Since the Great Depression of 2008 interest has grown in inclusive organizations that share ownership, participation and profits such as worker cooperatives, employee stock ownership plans (ESOP's), perpetual trusts, and employee-owned collectives. All such organizations would fall under Paul Adler's (2016) definition of alternative economic futures. Some countries such as the United States and United Kingdom have passed legislation to encourage the development of such enterprises. Non-Governmental Organizations (NGO's) emphasizing ESOP and cooperative associations have been established or have become more visible in multiple countries. The United Nations declared 2012 as the International Year of Cooperatives. On July 28, 2017, the China Daily reported that employee-owned firms were growing rapidly in China. Furthermore, it attributed the resurgence of the Chinese stock market and investor confidence to the growth in shared ownership. Despite the interest and application of alternate economic forms, there is little coverage of them in both the academic (Thompson, 2014) and popular press (Alperovitz, 2017). Consequently, understanding how to develop such enterprises is not well disseminated. Thus, the purpose of this workshop is to bring together some of the leaders in this area to present some ideas and for all the participants in the workshop to work collaboratively to examine and address these issues.

    The Fall and Rise of Corporate Forms: Post-Corporate Futures and Corporate Alternatives

    Program Session: 357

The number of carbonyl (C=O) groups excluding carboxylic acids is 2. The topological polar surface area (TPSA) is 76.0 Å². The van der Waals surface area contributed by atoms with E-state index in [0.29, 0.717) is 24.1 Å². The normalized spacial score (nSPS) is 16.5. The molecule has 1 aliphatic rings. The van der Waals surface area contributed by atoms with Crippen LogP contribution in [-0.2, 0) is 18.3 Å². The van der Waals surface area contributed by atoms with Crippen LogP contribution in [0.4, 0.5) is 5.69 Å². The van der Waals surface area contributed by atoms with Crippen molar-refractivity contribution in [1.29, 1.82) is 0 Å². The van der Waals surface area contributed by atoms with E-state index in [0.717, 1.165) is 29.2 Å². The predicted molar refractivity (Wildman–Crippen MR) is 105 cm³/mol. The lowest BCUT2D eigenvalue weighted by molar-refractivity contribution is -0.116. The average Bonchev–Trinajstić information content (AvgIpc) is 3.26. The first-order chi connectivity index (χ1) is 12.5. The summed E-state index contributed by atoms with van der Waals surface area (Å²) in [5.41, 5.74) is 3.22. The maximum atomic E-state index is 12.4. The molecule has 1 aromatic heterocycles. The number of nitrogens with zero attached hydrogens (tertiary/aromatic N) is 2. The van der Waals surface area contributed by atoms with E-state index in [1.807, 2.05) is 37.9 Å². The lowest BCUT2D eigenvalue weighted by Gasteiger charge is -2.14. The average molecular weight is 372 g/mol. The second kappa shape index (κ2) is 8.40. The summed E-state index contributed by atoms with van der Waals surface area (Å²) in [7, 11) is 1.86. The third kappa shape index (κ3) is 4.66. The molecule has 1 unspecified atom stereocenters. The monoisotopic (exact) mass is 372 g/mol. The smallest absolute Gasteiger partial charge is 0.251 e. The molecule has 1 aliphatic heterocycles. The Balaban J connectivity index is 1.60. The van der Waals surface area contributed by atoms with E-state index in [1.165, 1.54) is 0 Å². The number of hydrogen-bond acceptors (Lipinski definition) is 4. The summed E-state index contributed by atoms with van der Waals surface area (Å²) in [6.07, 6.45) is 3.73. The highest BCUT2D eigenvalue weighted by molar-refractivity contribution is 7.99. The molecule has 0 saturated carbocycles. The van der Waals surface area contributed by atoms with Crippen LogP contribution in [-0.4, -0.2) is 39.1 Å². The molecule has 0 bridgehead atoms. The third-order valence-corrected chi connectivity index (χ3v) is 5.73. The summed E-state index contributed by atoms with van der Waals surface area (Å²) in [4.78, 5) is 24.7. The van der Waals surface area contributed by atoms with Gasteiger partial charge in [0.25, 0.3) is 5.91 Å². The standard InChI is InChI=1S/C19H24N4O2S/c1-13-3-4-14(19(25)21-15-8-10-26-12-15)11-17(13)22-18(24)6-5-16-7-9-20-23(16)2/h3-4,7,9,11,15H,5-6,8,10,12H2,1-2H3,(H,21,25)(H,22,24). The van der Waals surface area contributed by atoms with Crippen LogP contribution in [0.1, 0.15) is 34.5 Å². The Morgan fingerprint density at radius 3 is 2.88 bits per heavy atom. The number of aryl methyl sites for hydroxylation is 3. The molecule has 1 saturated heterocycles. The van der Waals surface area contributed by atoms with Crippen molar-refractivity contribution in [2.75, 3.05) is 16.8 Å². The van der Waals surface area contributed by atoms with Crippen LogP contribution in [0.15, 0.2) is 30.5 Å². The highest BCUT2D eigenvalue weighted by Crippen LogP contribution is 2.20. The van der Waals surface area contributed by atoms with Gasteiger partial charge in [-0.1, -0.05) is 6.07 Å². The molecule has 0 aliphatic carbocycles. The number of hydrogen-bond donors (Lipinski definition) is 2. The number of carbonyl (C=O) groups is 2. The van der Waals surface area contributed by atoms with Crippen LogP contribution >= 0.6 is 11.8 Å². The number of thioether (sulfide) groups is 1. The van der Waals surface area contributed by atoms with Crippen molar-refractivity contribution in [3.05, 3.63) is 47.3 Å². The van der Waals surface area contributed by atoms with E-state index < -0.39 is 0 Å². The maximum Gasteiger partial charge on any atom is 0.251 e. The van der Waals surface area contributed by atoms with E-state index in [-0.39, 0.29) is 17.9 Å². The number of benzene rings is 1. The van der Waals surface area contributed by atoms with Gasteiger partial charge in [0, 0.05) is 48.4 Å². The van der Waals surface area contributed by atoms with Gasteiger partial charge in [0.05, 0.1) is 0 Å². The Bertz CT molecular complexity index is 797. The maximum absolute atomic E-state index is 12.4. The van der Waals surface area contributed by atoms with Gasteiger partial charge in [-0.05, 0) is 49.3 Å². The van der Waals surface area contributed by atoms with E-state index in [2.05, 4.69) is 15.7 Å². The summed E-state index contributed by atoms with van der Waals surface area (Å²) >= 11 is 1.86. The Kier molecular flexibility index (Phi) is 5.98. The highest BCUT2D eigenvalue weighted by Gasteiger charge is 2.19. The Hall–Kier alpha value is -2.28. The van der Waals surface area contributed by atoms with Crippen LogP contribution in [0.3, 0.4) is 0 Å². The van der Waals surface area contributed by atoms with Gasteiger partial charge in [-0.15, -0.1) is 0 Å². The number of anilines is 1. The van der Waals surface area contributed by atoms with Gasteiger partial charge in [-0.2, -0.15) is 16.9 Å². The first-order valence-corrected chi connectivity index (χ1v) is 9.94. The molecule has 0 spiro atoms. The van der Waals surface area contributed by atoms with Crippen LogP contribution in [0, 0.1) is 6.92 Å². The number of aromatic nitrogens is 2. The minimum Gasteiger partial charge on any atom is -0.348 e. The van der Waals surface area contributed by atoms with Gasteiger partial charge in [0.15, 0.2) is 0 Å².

Saturday, Aug 10, 2019 10:00AM - 11:30AM

    Boston Hynes Convention Center 303


    Stephan Leixnering, WU Vienna U. of Economics and Business
    Kevin Levillain, Mines ParisTech
    Jeroen Veldman, Cass Business School, City U. of London


    Paul S. Adler, U. of Southern California
    Gerald F. Davis, U. of Michigan
    Joel Gehman, U. of Alberta
    Renate Elisabeth Meyer, WU Vienna & Copenhagen Business School
    Blanche Segrestin, Mines ParisTech

    The corporation has been guiding thinking of economic organization for more than a century. Today, however, it stands at a crossroads. As economic, social, and environmental failures of capitalism are widely identified as structural deficits associated with the corporation, scholars are developing post-corporate scenarios for economic organization, such as digital platforms or local communities (Davis, 2016a, 2016b). Other responses continue to draw on the corporate form, seeking to improve it. Alternative forms of corporations, such as Certified B Corporations and Benefit Corporations, have emerged to integrate social and environmental objectives into the corporate agenda (Gehman & Grimes, 2017). Building upon this model, the French government is about to redefine the corporate purpose by highlighting the responsibility to pursue social or environmental innovation as part of the raison d'être of corporations (Segrestin, Levillain, & Hatchuel, 2018). These new developments follow the Germanic example, where the purpose of the corporation has always included the pursuit of the public interest – a feature that is clearly missing in prevailing understandings of the modern corporation (Leixnering, Meyer, & Doralt, 2018; Veldman et al., 2016). Integrating different perspectives on post-corporate scenarios as well as corporate alternatives, this PDW discusses whether the future of economic organization will still be guided by corporate forms or rather turn out as post-corporate. Doing so, it invites panelists and participants to reflect on the role and theory of the corporation, and how these shape our modern economies as well as our societies (Adler, 2019).

    Paul Adler
    University of Southern California
    Los Angeles CA